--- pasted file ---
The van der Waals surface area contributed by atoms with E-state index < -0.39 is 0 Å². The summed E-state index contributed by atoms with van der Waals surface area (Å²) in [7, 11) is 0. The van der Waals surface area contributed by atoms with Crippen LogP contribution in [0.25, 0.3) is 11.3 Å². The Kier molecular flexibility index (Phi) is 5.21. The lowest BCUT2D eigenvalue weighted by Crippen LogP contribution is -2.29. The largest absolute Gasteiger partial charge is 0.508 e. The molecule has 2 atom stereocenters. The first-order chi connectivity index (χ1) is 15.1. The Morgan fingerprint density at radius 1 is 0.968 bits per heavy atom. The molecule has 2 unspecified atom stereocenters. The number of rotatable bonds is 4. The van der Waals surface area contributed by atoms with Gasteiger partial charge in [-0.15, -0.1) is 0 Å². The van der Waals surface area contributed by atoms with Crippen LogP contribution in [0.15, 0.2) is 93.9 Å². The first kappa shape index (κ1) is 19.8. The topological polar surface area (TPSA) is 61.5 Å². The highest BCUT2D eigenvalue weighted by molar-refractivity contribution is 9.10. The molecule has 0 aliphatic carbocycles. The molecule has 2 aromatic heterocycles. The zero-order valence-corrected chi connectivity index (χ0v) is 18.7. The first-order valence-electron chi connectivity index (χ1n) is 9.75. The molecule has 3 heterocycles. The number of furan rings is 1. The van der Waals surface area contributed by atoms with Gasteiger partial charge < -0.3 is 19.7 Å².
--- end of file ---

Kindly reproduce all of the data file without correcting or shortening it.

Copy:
The van der Waals surface area contributed by atoms with E-state index < -0.39 is 0 Å². The summed E-state index contributed by atoms with van der Waals surface area (Å²) in [7, 11) is 0. The van der Waals surface area contributed by atoms with Crippen LogP contribution in [0.25, 0.3) is 11.3 Å². The Kier molecular flexibility index (Phi) is 5.21. The lowest BCUT2D eigenvalue weighted by Crippen LogP contribution is -2.29. The largest absolute Gasteiger partial charge is 0.508 e. The molecule has 2 atom stereocenters. The first-order chi connectivity index (χ1) is 15.1. The Morgan fingerprint density at radius 1 is 0.968 bits per heavy atom. The molecule has 2 unspecified atom stereocenters. The number of rotatable bonds is 4. The van der Waals surface area contributed by atoms with Gasteiger partial charge in [-0.15, -0.1) is 0 Å². The van der Waals surface area contributed by atoms with Crippen LogP contribution in [0.15, 0.2) is 93.9 Å². The first kappa shape index (κ1) is 19.8. The topological polar surface area (TPSA) is 61.5 Å². The highest BCUT2D eigenvalue weighted by molar-refractivity contribution is 9.10. The molecule has 0 aliphatic carbocycles. The molecule has 2 aromatic heterocycles. The zero-order valence-corrected chi connectivity index (χ0v) is 18.7. The first-order valence-electron chi connectivity index (χ1n) is 9.75. The molecule has 3 heterocycles. The number of furan rings is 1. The van der Waals surface area contributed by atoms with Gasteiger partial charge < -0.3 is 19.7 Å².